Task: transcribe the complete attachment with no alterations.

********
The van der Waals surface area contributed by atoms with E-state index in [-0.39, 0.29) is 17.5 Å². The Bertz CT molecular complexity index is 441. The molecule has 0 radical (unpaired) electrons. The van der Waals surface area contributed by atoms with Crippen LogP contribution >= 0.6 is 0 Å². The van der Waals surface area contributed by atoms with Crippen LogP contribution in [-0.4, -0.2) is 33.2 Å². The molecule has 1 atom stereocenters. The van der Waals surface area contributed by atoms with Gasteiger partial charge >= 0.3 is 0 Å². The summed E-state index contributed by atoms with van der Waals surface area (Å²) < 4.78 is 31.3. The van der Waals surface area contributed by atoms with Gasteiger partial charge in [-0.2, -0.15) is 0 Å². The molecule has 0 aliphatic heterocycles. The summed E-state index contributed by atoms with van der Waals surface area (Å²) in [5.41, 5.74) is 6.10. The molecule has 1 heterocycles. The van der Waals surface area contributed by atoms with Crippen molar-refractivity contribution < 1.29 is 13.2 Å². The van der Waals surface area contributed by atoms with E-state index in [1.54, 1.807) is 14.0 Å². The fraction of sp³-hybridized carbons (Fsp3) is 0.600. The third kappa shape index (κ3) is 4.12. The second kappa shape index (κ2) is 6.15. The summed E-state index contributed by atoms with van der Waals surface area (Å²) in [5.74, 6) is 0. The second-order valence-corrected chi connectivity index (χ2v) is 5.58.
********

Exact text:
The van der Waals surface area contributed by atoms with E-state index in [-0.39, 0.29) is 17.5 Å². The Bertz CT molecular complexity index is 441. The molecule has 0 radical (unpaired) electrons. The van der Waals surface area contributed by atoms with Crippen LogP contribution >= 0.6 is 0 Å². The van der Waals surface area contributed by atoms with Crippen LogP contribution in [-0.4, -0.2) is 33.2 Å². The molecule has 1 atom stereocenters. The van der Waals surface area contributed by atoms with Gasteiger partial charge >= 0.3 is 0 Å². The summed E-state index contributed by atoms with van der Waals surface area (Å²) < 4.78 is 31.3. The van der Waals surface area contributed by atoms with Gasteiger partial charge in [-0.2, -0.15) is 0 Å². The molecule has 0 aliphatic heterocycles. The summed E-state index contributed by atoms with van der Waals surface area (Å²) in [5.41, 5.74) is 6.10. The molecule has 1 heterocycles. The van der Waals surface area contributed by atoms with Crippen molar-refractivity contribution < 1.29 is 13.2 Å². The van der Waals surface area contributed by atoms with E-state index in [1.54, 1.807) is 14.0 Å². The fraction of sp³-hybridized carbons (Fsp3) is 0.600. The third kappa shape index (κ3) is 4.12. The second kappa shape index (κ2) is 6.15. The summed E-state index contributed by atoms with van der Waals surface area (Å²) in [5.74, 6) is 0. The second-order valence-corrected chi connectivity index (χ2v) is 5.58.